But I think you are perhaps wrong when you rail at the CRM thinkers (most of who are also active doers) for daring to think about what SocXYZ is before leaping into the waters below. Pretty much all action-based approaches to business advise companies to spend time planning before doing, doing before checking results, and checking results before acting to adapt what gets done next time round, and which may require more planning. Discussing what SocXYZ in seemingly arcane detail is a big part of the sense-making process before planning starts. This applies equally whether you are doing a major, big-bang implementation of SocXYZ or an iterative, options-based implementation that I prefer. It applies especially to an emergent phenomena like SocXYZ, when no-one really knows what it is. At least not yet.

    You are also right when you say that SocXYZ vendors with stuff to sell and big marketing budgets to support sales are likely to set the agenda. Having said that, we should collectively be smart enough not to let vendors steal the show like they did with CRM. I don’t need to remind any of us in business what a disaster CRM was once vendors had driven it down an IT-focussed cul de sac.

    Vendors are an essential part of the emerging SocXYZ ecosystem. They are just as important as processes and culture as Dachis group suggest. Our challenge is to understand what SocXYZ could be, before deciding what we can make it do for us, before getting started with early experiements. We want SocXYZ to be all that it can be, not just what compnaies and vendors can make money from making it do. Or did I miss an earlier tweet?

    I am already enoying this journey of SocXYZ discovery with my business clients. How about you?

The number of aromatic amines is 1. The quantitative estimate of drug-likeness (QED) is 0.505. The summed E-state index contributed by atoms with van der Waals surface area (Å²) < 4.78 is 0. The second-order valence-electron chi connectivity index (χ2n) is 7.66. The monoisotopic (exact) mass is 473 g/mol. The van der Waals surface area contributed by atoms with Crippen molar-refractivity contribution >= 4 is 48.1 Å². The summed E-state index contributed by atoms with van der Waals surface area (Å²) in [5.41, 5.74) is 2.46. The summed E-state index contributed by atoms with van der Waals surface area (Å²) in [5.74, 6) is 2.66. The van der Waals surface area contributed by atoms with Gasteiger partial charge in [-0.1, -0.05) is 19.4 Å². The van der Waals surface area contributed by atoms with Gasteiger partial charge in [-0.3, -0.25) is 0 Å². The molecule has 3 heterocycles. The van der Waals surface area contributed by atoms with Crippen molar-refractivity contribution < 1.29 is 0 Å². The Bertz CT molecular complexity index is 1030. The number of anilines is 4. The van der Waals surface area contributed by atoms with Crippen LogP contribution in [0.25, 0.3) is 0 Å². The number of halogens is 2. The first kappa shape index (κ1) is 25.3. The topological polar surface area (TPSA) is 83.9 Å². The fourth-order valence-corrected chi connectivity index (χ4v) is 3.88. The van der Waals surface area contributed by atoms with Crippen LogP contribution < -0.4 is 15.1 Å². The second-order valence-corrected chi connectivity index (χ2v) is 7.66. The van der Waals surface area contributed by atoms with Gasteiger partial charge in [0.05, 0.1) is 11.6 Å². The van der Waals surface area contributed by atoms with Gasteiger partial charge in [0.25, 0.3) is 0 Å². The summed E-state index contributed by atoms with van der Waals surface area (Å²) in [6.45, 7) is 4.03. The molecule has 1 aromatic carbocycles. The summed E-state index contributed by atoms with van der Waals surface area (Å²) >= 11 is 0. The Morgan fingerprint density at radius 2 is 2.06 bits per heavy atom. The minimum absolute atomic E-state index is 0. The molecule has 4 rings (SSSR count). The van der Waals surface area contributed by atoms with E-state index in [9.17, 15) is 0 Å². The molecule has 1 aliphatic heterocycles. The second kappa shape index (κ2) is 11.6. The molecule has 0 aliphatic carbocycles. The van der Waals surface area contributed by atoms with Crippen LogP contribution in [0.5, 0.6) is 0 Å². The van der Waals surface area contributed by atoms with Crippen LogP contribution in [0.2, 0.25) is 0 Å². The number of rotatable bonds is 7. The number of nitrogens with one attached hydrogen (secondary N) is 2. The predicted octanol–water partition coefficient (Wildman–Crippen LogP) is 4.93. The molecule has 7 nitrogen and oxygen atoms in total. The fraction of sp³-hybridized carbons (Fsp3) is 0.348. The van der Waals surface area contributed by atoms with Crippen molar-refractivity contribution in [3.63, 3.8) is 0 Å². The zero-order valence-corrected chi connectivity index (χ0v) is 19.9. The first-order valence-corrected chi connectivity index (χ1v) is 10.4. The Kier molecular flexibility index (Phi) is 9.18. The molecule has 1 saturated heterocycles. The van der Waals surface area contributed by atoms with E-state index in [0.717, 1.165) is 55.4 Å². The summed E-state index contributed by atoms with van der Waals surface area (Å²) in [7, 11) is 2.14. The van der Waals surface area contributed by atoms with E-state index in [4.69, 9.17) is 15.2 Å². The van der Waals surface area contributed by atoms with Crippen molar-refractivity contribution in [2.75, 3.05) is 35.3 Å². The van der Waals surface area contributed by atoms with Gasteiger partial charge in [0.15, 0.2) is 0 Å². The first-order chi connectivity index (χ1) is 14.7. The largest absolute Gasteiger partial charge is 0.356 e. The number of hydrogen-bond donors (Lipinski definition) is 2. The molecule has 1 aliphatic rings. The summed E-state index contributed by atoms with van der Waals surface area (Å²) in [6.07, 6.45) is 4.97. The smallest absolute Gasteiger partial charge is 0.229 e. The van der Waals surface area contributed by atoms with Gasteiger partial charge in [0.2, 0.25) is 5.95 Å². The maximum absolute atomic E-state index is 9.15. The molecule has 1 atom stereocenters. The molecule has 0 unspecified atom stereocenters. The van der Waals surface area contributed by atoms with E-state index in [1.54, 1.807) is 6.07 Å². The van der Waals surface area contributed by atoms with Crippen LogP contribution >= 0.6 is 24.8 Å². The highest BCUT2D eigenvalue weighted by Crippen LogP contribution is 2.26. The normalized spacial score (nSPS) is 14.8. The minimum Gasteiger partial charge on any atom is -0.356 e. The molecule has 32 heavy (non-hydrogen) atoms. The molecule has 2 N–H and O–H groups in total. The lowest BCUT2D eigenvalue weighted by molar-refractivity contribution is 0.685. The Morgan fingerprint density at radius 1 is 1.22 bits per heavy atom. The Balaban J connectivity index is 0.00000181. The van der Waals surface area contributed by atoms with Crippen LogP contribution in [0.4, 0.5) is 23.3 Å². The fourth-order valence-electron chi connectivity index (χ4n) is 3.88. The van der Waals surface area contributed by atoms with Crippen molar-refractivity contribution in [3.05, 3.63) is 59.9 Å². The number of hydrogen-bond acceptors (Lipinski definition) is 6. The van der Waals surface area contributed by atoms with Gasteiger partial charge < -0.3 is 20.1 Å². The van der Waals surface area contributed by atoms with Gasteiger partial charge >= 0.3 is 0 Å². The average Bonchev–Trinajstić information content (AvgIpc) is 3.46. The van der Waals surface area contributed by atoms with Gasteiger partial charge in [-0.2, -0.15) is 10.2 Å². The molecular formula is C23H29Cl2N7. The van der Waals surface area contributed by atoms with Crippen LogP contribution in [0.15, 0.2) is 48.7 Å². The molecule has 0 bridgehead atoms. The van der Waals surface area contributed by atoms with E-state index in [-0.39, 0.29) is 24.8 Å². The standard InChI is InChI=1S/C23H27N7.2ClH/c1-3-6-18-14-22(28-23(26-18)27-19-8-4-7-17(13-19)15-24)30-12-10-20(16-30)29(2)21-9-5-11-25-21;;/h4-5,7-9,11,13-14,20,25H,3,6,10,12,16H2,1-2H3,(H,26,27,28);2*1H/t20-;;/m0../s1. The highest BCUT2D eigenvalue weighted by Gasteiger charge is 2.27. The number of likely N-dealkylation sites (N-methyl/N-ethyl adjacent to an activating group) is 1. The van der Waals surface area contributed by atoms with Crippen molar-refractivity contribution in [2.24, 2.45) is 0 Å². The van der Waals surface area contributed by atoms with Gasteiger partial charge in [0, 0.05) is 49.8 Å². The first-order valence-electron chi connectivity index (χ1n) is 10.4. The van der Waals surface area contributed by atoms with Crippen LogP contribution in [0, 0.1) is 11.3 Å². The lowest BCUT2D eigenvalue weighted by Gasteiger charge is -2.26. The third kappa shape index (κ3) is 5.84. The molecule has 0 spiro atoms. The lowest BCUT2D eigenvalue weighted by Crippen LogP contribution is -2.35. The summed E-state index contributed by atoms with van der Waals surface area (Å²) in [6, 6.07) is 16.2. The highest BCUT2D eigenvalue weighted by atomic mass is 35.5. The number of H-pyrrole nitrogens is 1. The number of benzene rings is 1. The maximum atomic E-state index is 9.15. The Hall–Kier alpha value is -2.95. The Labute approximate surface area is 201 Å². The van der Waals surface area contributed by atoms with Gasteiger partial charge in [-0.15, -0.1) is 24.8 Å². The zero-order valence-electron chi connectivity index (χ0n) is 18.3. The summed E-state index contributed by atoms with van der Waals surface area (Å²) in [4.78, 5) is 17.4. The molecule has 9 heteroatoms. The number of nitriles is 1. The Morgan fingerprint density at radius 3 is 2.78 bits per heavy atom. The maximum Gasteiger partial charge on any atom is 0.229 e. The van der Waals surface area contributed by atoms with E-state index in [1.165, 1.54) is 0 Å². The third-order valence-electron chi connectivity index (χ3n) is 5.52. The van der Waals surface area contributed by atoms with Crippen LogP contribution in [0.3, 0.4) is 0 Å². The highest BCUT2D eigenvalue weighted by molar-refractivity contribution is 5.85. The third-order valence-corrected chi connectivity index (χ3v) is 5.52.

Graham Hill
    Customer-centric Innovator
    Follow me on Twitter

    Interested in Customer Driven Innovation? Join the Customer Driven Innovation groups on LinkedIn or Facebook to learn more.

  4. Bob Thompson October 8, 2009 at 10:30 am #

    Graham, thanks for your thoughtful comments.

    One clarification I’d like to make, though. I’m not railing at the thinkers for um, thinking. This site is called CustomerThink, after all.

    We’re having good debates, but it’s time to share real-world experiences. Vendors are showing their tools, and some of their customers are willing to tell their stories. I think that helps business people understand what the technology side of Social CRM looks like.

    That’s why I say tools are “ready for work” but I agree that doesn’t mean the tools will necessarily be used wisely.

    But where are the the examples on the strategy/practices side? That’s what I’d like to see more of. Consultants are debating definitions and developing nice diagrams, but I believe we need more examples of “here’s how we developed a SocialXYZ strategy with a client.”

    I know it’s early, but vendors are setting the tone already because they are doing marketing and providing examples. This helps build Social CRM awareness but the term is quickly becoming unbalanced towards technology, just like CRM. If consultants want to avoid SocialXYZ becoming another tech buzzword, they need to do the same. Unlike the CRM 1.0 days, we have social media as a counterbalance to marketing $$, let’s use it!

    You say you’re enjoying the journey of discovery with your business clients. Why not get them to come forward and share their perspective on strategy, technology and lessons learned? CustomerThink is the perfect forum for that!

    We could write about them, or we could do phone interviews, webinars, whatever makes sense. This is an open offer to any consultant that’s willing to help provide some clarity to the strategy/practices side of social CRM.